Jeffrey A. McGuire 23:03
And then it's a very beautiful trap.
Petra Hasenau 23:06
And they work there and maybe they have some times during the day, some difficult few of things. In the evening, they have the possibility to stay in the bar and drink beer. Water then they talked personally to each other, and was no no personal fight or something else. Like that's, that's very important.
Jeffrey A. McGuire 23:34
Yeah. And that builds so much understanding. And there's also when when you can, when you can sit in the room with with a few people that you don't normally sit with the information moves much faster, and there's a you know, excitement or ideas move faster. And that all of that can then turn into great results that come later, when you've also built the trust but I love the the cross disciplinary approach that you have with it with the UX week where where it's all those different people who like and it's still, for better or worse, it's still better to do that in person, even if we were all on Slack and it would be okay. Yeah, that energy is great. And the other thing I think that I want to highlight about the TYPO3 Association compared to some other ways to approach community that the TYPO3 Association wants to make it possible for people to contribute and does quite a lot actively and physically to make these Sprint's happen to give sponsorships and also to sponsor experimental ideas or new projects on the TYPO3 Association. Thank you very much also sponsors this podcast so you know, that's great for that's great for me, at least hopefully other people I really like the slightly more active nature of of the TYPO3 Association and I wonder, can you tell me anything? Maybe your opinion on the TYPO3 Association and community As a democracy,
Petra Hasenau 25:02
yeah, it's it's a great democracy. It's not that one, the President or the Vice President told this and that and that's the law or something else. Yeah, it's it's democracy. We are the people, we talk to the people. We took all the information we get and put them together. Yeah, I think it's 100%. Democracy.
Jeffrey A. McGuire 25:29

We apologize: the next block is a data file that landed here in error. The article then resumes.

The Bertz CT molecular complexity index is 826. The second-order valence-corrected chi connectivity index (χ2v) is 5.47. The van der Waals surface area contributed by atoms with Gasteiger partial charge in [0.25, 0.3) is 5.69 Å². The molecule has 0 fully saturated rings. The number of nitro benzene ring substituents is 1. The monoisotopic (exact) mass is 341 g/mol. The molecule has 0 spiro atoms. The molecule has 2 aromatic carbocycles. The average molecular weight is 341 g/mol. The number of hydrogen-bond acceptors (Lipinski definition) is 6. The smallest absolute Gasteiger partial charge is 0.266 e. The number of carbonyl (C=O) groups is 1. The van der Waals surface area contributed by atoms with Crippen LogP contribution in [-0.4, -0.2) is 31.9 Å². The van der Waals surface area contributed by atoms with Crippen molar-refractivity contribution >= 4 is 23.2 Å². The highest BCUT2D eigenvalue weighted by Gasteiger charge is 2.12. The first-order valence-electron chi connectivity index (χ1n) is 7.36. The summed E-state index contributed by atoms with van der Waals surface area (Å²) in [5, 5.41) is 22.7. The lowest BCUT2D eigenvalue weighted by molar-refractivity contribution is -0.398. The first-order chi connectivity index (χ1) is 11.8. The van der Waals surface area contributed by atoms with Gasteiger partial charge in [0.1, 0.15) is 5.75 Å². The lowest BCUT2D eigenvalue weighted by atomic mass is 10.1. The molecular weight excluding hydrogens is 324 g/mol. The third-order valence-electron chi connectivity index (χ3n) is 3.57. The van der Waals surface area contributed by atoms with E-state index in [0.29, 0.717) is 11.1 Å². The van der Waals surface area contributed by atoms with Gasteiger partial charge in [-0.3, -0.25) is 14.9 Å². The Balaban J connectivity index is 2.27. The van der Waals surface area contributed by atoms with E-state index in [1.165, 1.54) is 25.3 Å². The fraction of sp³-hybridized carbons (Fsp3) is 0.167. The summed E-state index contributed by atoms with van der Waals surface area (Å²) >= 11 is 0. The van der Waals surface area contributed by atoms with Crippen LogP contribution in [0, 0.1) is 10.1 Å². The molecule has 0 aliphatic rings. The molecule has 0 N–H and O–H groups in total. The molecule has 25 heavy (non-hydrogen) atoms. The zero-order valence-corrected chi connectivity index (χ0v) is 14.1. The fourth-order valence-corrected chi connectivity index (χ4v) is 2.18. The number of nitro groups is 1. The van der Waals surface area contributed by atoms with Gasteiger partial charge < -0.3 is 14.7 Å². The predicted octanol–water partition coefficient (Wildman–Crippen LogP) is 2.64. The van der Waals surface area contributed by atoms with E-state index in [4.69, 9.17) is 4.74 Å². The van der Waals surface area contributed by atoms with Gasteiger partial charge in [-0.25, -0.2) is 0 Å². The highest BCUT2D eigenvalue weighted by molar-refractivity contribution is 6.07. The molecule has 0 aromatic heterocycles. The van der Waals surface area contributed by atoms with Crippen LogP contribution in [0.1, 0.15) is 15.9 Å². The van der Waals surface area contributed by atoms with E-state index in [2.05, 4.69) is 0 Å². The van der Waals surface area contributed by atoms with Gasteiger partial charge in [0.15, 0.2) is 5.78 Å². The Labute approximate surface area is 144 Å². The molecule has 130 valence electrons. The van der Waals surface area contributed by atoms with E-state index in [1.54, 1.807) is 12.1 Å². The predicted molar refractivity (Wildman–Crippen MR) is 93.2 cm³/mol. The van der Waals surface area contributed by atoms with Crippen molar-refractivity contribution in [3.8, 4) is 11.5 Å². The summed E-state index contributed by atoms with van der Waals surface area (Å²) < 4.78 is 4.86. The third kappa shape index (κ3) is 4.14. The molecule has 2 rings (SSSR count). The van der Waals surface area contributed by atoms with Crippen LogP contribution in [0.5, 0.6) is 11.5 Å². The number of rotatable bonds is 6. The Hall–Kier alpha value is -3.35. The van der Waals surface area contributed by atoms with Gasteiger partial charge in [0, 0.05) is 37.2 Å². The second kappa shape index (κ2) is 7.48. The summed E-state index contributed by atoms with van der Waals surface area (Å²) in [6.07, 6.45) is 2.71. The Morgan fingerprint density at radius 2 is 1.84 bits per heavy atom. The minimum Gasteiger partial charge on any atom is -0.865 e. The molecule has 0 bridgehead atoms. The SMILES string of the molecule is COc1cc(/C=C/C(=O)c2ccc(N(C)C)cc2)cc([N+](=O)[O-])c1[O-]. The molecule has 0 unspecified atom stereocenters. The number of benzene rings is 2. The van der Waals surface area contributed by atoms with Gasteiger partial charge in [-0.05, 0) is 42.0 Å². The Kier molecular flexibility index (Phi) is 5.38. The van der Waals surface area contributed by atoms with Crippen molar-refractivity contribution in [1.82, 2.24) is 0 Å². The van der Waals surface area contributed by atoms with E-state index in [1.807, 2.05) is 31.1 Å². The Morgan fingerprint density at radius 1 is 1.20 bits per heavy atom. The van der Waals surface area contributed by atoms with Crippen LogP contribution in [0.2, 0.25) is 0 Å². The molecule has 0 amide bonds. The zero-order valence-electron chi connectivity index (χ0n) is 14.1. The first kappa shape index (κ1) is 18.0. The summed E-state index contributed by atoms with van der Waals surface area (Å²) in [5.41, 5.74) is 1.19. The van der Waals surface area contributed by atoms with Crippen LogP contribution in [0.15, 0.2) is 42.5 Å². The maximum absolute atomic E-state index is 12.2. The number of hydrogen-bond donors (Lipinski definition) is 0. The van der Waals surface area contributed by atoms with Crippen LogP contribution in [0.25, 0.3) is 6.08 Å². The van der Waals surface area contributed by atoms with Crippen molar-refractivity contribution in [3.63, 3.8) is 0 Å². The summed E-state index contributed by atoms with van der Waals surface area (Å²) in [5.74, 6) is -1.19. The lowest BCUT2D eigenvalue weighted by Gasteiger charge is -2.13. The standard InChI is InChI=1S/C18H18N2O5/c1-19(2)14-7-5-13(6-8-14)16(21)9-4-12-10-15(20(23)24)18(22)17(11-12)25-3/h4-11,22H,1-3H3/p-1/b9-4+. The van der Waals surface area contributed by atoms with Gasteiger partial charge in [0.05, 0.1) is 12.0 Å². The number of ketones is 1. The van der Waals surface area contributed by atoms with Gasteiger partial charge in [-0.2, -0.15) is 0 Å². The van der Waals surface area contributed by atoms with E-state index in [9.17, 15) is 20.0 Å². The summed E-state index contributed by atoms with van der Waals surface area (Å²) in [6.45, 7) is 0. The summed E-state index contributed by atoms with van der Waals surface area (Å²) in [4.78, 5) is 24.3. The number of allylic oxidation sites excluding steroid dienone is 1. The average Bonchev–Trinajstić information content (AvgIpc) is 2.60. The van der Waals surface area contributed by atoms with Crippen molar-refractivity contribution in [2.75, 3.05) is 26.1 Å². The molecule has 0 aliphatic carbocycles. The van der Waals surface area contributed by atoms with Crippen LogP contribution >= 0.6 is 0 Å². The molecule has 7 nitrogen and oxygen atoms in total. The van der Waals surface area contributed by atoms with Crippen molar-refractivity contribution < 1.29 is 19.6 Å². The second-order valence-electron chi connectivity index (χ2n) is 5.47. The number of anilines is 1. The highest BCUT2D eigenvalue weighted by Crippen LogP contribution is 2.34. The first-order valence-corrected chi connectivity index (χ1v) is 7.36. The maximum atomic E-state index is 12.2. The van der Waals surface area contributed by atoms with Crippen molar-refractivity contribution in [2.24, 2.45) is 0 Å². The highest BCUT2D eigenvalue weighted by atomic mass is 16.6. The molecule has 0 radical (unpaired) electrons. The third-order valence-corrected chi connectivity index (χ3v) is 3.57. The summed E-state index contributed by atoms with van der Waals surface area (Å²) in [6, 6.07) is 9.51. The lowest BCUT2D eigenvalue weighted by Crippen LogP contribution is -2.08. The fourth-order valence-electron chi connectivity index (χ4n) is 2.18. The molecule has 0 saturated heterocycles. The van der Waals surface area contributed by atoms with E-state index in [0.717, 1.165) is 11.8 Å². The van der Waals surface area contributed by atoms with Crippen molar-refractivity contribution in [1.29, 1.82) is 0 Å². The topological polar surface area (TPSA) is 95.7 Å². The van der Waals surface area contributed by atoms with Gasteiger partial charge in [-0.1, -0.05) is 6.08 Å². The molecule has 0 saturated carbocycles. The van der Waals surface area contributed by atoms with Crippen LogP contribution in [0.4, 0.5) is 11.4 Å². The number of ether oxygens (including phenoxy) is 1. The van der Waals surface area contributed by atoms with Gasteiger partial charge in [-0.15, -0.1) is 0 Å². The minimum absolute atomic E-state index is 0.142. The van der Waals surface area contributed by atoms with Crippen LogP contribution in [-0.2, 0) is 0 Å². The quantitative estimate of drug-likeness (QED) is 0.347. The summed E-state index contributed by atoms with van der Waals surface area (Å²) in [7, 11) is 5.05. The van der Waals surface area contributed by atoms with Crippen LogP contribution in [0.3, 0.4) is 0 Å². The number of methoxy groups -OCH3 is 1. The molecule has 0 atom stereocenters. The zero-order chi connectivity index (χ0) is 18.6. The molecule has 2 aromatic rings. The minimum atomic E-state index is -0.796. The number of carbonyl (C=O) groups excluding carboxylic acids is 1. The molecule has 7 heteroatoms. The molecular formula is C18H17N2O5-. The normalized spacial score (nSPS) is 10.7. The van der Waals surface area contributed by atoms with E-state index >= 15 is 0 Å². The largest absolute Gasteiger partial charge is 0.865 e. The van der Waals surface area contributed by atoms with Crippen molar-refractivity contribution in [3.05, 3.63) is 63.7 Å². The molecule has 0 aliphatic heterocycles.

Yeah, it's nice, because the Association for a lot of the budget proposals and project ideas, there's a there's a vote that happens on on whether whether to support it, and how much to support it. I think that's, that's amazing. And because the sort of TYPO3 community is a little bit unusual, because the the creator of the software stepped out of any active role quite a long time ago. And there have been a series of people and personalities who stepped in for a time to do different roles, but it hasn't always been the same person. And because there's not the like, they call it the benevolent dictator, then the association has a really strong role to play and the product owner of the of the software, and that, you know, that the core lead, and then all these sort of committee groups, Marketing and Communications and security and hosting and infrastructure and all these things. They're, they're actually quite important, and sometimes better, coordinated, and sometimes less, but it's kind of a democratic society somehow. I love that about being in the middle of this community. And you are our vice president. What one word would you use to describe TYPO3?
Petra Hasenau 26:43
Jeffrey A. McGuire 26:44
Nice. What's your favorite feature of TYPO3
Petra Hasenau 26:47
So people inside the community? Oh, ah.
Jeffrey A. McGuire 26:52
Alright, what feature having to get you? What feature? Would you like to see added to TYPO3
Petra Hasenau 26:59
Jeffrey A. McGuire 27:02
Okay, you're in, but you're in trouble now. Because the next question is, what feature would you like to see removed?
Petra Hasenau 27:09
Oh, oh, hmm. Normally, I think about the good things and forgot the bad things. So
Jeffrey A. McGuire 27:22
I think that TYPO3 is a bit of a sleeper, I would say, I think it has been doing great things on the web and helping people and it's got some unique technical perspectives, and it offers a really valid set of use cases that differentiate it from other systems. And I think that not enough people have heard about it, just historically things happened, whatever, where should TYPO3 go in the next few years? What should what would you love to see happening around TYPO3 going forward?
Petra Hasenau 27:59
I think the main part in this case is to go outside of the German region, outside of Europe, we will go out to the world, we will show the world what TYPO3 is what we what they can do with TYPO3 and get in contact with with with the with the people. Yeah, we will go out and get in contact with them.
Jeffrey A. McGuire 28:27